The president [Franklin Roosevelt] said he was concerned about the brown people in the East. He said that there are 1.1 billion brown people. In many Eastern countries, they are ruled by a handful of whites and they resent it. Our goal must be to help them achieve independence - 1.1 billion potential enemies are dangerous. He said he included the 450 million Chinese in that. He then added [British prime minister Winston] Churchill doesn't understand this.

The president said he thought we might have some difficulties with France in the matter of colonies. I said that I thought that was quite probable and it was also probable the British would use France as a "stalking horse". I asked the president if he had changed his ideas on French Indochina as he had expressed them to us at the luncheon with [British secretary of state for the colonies Oliver] Stanley. He said no, he had not changed his ideas; that French Indochina and New Caledonia should be taken from France and put under a trusteeship. The President hesitated a moment and then said, "Well, if we can get the proper pledge from France to assume for herself the obligations of a trustee, then I would agree to France retaining these colonies with the proviso that independence was the ultimate goal."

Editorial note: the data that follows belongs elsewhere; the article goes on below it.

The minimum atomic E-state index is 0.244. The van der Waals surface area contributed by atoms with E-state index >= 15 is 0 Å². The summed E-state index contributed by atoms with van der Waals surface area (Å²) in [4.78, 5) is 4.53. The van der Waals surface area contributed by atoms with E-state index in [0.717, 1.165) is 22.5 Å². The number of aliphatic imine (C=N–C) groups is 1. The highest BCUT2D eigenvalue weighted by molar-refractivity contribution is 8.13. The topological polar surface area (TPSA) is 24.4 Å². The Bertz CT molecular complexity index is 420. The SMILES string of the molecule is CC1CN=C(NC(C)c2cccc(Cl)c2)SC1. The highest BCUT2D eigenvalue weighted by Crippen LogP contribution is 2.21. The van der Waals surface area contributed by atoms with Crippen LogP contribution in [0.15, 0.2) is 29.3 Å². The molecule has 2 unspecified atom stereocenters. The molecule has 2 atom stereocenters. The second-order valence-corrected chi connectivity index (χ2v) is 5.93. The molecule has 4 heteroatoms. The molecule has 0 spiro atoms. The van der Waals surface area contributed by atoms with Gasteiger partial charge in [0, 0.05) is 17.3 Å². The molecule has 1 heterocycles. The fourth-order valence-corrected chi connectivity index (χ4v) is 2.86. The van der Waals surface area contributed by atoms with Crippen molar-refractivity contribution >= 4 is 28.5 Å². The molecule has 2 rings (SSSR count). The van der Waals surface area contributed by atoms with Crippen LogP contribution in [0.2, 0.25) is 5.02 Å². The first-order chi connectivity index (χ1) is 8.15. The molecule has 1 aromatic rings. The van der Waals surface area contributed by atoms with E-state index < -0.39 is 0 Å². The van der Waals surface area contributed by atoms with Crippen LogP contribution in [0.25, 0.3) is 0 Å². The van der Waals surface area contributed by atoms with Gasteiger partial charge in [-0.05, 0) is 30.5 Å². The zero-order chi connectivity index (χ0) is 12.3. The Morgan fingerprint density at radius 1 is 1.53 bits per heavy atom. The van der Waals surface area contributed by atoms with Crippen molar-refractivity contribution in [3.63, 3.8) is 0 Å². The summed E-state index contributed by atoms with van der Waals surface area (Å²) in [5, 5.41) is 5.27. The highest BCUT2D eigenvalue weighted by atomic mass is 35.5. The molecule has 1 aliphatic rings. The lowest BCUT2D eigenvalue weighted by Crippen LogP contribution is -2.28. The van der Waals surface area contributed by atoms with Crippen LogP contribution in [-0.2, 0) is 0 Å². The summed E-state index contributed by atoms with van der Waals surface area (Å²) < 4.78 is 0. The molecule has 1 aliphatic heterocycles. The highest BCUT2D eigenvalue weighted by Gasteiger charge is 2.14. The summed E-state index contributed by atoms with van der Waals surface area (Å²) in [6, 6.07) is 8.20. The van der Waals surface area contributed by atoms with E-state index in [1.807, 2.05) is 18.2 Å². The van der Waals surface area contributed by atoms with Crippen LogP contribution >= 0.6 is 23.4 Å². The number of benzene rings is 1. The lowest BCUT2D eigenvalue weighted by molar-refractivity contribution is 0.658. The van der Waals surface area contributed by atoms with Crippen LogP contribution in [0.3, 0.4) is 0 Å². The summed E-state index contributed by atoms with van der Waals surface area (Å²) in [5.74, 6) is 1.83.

I asked the president if he would settle for self-government. He said no. I asked him if he would settle for dominion status. He said no - it must be independence. He said, "That is to be the policy and you can quote me in the State Department."
OSS supported national liberation
William Donovan, head of the OSS during World War II, enjoyed close ties to Roosevelt, who was openly unsympathetic to colonialism. With instructions from the president, the OSS provided covert support to national-liberation movements in Asia to resist Japanese invasion behind the backs of the imperialistic European allies of the US.